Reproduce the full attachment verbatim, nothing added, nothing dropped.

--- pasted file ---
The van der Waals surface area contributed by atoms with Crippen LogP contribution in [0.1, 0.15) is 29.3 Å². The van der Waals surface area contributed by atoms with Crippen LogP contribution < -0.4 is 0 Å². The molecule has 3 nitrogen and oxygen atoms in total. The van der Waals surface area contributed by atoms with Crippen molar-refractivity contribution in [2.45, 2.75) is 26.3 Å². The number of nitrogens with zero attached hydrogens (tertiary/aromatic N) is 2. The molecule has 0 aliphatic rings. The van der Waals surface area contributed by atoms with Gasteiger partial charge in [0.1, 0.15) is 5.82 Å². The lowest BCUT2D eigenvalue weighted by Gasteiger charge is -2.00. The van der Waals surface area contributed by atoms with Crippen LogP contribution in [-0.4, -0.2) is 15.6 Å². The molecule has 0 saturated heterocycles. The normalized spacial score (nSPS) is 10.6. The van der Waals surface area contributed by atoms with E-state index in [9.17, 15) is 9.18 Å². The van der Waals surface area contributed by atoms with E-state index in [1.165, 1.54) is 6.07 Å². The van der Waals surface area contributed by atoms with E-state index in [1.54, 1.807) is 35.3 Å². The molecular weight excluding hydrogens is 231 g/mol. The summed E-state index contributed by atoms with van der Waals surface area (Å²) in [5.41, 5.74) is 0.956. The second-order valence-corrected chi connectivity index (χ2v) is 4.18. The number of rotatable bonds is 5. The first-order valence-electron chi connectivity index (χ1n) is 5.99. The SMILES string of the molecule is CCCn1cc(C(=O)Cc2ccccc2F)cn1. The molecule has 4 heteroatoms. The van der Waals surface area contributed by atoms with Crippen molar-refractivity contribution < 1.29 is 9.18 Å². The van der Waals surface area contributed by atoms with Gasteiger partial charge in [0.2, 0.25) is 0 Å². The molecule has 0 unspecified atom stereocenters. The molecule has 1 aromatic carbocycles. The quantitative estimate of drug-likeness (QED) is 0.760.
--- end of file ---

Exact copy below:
The van der Waals surface area contributed by atoms with Crippen LogP contribution in [0.1, 0.15) is 29.3 Å². The van der Waals surface area contributed by atoms with Crippen LogP contribution < -0.4 is 0 Å². The molecule has 3 nitrogen and oxygen atoms in total. The van der Waals surface area contributed by atoms with Crippen molar-refractivity contribution in [2.45, 2.75) is 26.3 Å². The number of nitrogens with zero attached hydrogens (tertiary/aromatic N) is 2. The molecule has 0 aliphatic rings. The van der Waals surface area contributed by atoms with Gasteiger partial charge in [0.1, 0.15) is 5.82 Å². The lowest BCUT2D eigenvalue weighted by Gasteiger charge is -2.00. The van der Waals surface area contributed by atoms with Crippen LogP contribution in [-0.4, -0.2) is 15.6 Å². The molecule has 0 saturated heterocycles. The normalized spacial score (nSPS) is 10.6. The van der Waals surface area contributed by atoms with E-state index in [9.17, 15) is 9.18 Å². The van der Waals surface area contributed by atoms with E-state index in [1.165, 1.54) is 6.07 Å². The van der Waals surface area contributed by atoms with E-state index in [1.54, 1.807) is 35.3 Å². The molecular weight excluding hydrogens is 231 g/mol. The summed E-state index contributed by atoms with van der Waals surface area (Å²) in [5.41, 5.74) is 0.956. The second-order valence-corrected chi connectivity index (χ2v) is 4.18. The number of rotatable bonds is 5. The first-order valence-electron chi connectivity index (χ1n) is 5.99. The SMILES string of the molecule is CCCn1cc(C(=O)Cc2ccccc2F)cn1. The molecule has 4 heteroatoms. The van der Waals surface area contributed by atoms with Crippen molar-refractivity contribution < 1.29 is 9.18 Å². The van der Waals surface area contributed by atoms with Gasteiger partial charge in [0.2, 0.25) is 0 Å². The molecule has 0 unspecified atom stereocenters. The molecule has 1 aromatic carbocycles. The quantitative estimate of drug-likeness (QED) is 0.760.